By David Bailey
(Reuters) - Heavy rains pounded northern Minnesota on Wednesday, forcing the evacuation of dozens of homes, causing mudslides and sinkholes, and swamping a zoo where several animals died and a polar bear briefly escaped, officials said.
The flooding in the Duluth area, a port on Lake Superior, was the worst the city had seen in four decades, officials said.
"The last time there was something similar was in 1972," said Duluth police spokesman Jim Hansen.
The sheets of rain turned some hillside roads into rivers that tore up roadways, popped off manhole covers and flooded the Lake Superior Zoo, where several barnyard animals died, including a donkey, sheep and goats.
"It's pretty devastating," said Kara Gilbert, an office support specialist who was answering telephones at the zoo. "We can all look out and see half of the zoo under water."
The zoo's polar bear, Berlin, exited her exhibit and was tranquilized by the zoo's vet and quarantined, the zoo said. Two seals also escaped their enclosures but were captured.
"A few of the animals got out of their enclosures, but they are contained and doing fine," Gilbert said.
Five to 9 inches of rain fell overnight and rain continued on Wednesday with a flash flood warning in effect until 10:30 p.m. CDT (0300 GMT) for parts of the region, the National Weather Service said.
About 250 residents left 80 homes in Duluth's Fond du Lac neighborhood, and 40 residents were cleared from the town of Thomson, about 18 miles southwest of Duluth. Two campgrounds also were evacuated.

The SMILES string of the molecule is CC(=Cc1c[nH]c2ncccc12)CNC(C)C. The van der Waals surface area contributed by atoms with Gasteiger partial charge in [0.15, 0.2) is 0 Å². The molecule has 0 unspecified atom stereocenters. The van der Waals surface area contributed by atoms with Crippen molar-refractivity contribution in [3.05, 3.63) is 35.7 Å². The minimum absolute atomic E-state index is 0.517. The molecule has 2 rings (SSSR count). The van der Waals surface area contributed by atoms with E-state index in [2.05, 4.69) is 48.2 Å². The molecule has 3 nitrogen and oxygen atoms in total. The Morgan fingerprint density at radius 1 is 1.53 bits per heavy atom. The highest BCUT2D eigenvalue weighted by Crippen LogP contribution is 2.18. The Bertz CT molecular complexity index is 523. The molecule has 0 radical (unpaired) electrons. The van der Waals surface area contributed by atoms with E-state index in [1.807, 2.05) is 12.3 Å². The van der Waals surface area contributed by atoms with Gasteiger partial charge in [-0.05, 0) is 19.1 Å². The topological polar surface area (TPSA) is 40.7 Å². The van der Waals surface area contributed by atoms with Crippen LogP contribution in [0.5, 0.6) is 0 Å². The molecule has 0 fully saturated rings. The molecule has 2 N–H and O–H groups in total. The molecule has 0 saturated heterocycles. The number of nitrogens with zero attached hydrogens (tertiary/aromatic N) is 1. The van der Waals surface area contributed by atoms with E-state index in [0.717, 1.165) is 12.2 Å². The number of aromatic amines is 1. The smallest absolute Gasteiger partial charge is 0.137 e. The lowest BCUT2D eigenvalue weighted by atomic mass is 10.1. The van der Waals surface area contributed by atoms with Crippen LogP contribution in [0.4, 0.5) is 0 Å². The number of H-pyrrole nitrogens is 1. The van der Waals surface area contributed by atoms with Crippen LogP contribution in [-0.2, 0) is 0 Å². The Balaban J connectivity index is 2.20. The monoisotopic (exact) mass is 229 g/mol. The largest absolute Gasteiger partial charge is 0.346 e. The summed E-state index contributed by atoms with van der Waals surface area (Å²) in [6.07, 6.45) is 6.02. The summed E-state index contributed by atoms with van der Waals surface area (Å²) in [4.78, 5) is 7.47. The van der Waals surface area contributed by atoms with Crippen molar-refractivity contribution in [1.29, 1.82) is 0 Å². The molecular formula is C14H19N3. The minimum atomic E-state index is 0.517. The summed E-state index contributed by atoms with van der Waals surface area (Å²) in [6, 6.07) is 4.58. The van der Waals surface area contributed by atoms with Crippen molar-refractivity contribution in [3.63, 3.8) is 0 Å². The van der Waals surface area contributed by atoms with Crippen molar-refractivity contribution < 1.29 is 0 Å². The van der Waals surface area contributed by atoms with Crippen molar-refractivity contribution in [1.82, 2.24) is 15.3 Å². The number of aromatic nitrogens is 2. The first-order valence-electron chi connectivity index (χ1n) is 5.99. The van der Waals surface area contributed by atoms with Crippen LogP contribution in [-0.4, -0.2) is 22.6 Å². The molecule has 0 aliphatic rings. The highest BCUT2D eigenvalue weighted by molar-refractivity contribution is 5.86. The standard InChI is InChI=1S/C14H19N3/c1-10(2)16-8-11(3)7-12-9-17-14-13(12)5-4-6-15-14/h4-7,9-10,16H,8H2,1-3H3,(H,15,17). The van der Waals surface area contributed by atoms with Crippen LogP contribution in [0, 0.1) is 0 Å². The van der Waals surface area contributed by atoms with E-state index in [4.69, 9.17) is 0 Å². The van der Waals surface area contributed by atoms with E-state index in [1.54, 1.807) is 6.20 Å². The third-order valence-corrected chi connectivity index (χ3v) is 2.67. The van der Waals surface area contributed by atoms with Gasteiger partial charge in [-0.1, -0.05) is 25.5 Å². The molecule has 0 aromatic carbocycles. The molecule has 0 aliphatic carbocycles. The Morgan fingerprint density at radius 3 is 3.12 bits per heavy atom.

No deaths or serious injuries were reported as a result of the heavy rains and flooding.
Numerous roads in Duluth and the surrounding area were under water, and parts of area highways and Interstate 35 in Duluth were impassable. Officials warned residents to stay off the roads, and said the standing water was likely unsanitary.
Minnesota Governor Mark Dayton and Duluth Mayor Don Ness declared emergencies and the Red Cross opened shelters. The National Guard could be deployed if needed under Dayton's order, and the governor planned to tour flooded areas on Thursday.
The general cargo terminal at the Port of Duluth-Superior closed at midday on Wednesday due to concerns about the safety of crews getting to and leaving the facility, said Adele Yorde, public relations manager for the Duluth Seaway Port Authority.
"I've been in Duluth off and on for almost 40 years, and I've never seen rain like this," Yorde said, adding that, "We're used to snow and ice up here. Not this."
Port employees expect to return to work on Thursday, she said.
CHS Inc said it had suspended loading operations at its Superior, Wisconsin, grain terminal, the largest at the port, due to heavy rains and expected to resume on Thursday.
Canadian National Railway Company freight lines across Minnesota and northern Wisconsin were shut due to the rain and flooding, spokesman Patrick Waldron said.
The railway runs about 25 trains per day carrying freight that includes grain and iron ore through those corridors and it was sending crews out to check on the trains and for areas of the tracks that may need repairs, Waldron said.
The Jay Cooke, Savanna Portage and Moose Lake state parks were closed until further notice because of the flooding, the state natural resources department said.
About 350 Minnesota Power customers were without power on Wednesday because of flooding, and the company was passing the increased water flows on the St. Louis River through its dams, a process that can take several days, officials said.
"Our gates are wide open and passing the maximum amount of water they can," said Bonnie Carlson, Minnesota Power's hydro operations manager, who said there was no threat to the dams.
(Reporting by David Bailey in Minneapolis; Additional reporting by P.J Huffstutter, Christine Stebbins, Karl Plume and Tom Polansek in Chicago; Editing by Cynthia Johnston, Jackie Frank and Lisa Shumaker)